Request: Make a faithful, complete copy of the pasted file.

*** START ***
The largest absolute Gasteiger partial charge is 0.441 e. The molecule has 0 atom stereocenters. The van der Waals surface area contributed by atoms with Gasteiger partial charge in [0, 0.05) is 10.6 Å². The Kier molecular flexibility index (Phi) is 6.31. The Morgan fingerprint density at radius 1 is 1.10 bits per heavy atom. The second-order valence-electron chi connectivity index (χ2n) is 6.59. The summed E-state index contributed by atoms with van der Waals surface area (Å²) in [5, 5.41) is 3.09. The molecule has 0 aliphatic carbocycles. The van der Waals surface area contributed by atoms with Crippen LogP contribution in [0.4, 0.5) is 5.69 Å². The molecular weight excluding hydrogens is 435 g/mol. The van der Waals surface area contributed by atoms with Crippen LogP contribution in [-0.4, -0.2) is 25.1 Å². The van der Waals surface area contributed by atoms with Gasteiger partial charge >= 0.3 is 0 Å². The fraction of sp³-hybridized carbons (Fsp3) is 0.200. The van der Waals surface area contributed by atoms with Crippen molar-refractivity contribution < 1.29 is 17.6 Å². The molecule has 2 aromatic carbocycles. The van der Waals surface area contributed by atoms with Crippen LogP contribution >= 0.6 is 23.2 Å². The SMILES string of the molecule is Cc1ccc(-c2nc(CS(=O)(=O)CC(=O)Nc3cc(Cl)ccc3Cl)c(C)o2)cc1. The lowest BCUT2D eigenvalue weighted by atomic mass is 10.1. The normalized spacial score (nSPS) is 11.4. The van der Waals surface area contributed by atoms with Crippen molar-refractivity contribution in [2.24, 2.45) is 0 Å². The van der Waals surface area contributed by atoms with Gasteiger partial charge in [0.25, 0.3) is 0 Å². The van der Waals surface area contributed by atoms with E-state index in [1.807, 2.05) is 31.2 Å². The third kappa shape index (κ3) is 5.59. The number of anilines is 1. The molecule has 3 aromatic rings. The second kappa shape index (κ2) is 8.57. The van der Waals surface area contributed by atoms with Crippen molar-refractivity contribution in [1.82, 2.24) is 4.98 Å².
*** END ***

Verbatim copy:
The largest absolute Gasteiger partial charge is 0.441 e. The molecule has 0 atom stereocenters. The van der Waals surface area contributed by atoms with Gasteiger partial charge in [0, 0.05) is 10.6 Å². The Kier molecular flexibility index (Phi) is 6.31. The Morgan fingerprint density at radius 1 is 1.10 bits per heavy atom. The second-order valence-electron chi connectivity index (χ2n) is 6.59. The summed E-state index contributed by atoms with van der Waals surface area (Å²) in [5, 5.41) is 3.09. The molecule has 0 aliphatic carbocycles. The van der Waals surface area contributed by atoms with Crippen LogP contribution in [0.4, 0.5) is 5.69 Å². The molecular weight excluding hydrogens is 435 g/mol. The van der Waals surface area contributed by atoms with Crippen LogP contribution in [-0.4, -0.2) is 25.1 Å². The van der Waals surface area contributed by atoms with Gasteiger partial charge >= 0.3 is 0 Å². The fraction of sp³-hybridized carbons (Fsp3) is 0.200. The van der Waals surface area contributed by atoms with Crippen molar-refractivity contribution < 1.29 is 17.6 Å². The molecule has 2 aromatic carbocycles. The van der Waals surface area contributed by atoms with Crippen LogP contribution >= 0.6 is 23.2 Å². The SMILES string of the molecule is Cc1ccc(-c2nc(CS(=O)(=O)CC(=O)Nc3cc(Cl)ccc3Cl)c(C)o2)cc1. The lowest BCUT2D eigenvalue weighted by atomic mass is 10.1. The normalized spacial score (nSPS) is 11.4. The van der Waals surface area contributed by atoms with Crippen molar-refractivity contribution in [2.24, 2.45) is 0 Å². The van der Waals surface area contributed by atoms with Gasteiger partial charge in [0.25, 0.3) is 0 Å². The van der Waals surface area contributed by atoms with E-state index in [1.807, 2.05) is 31.2 Å². The third kappa shape index (κ3) is 5.59. The number of anilines is 1. The molecule has 3 aromatic rings. The second kappa shape index (κ2) is 8.57. The van der Waals surface area contributed by atoms with Crippen molar-refractivity contribution in [1.82, 2.24) is 4.98 Å².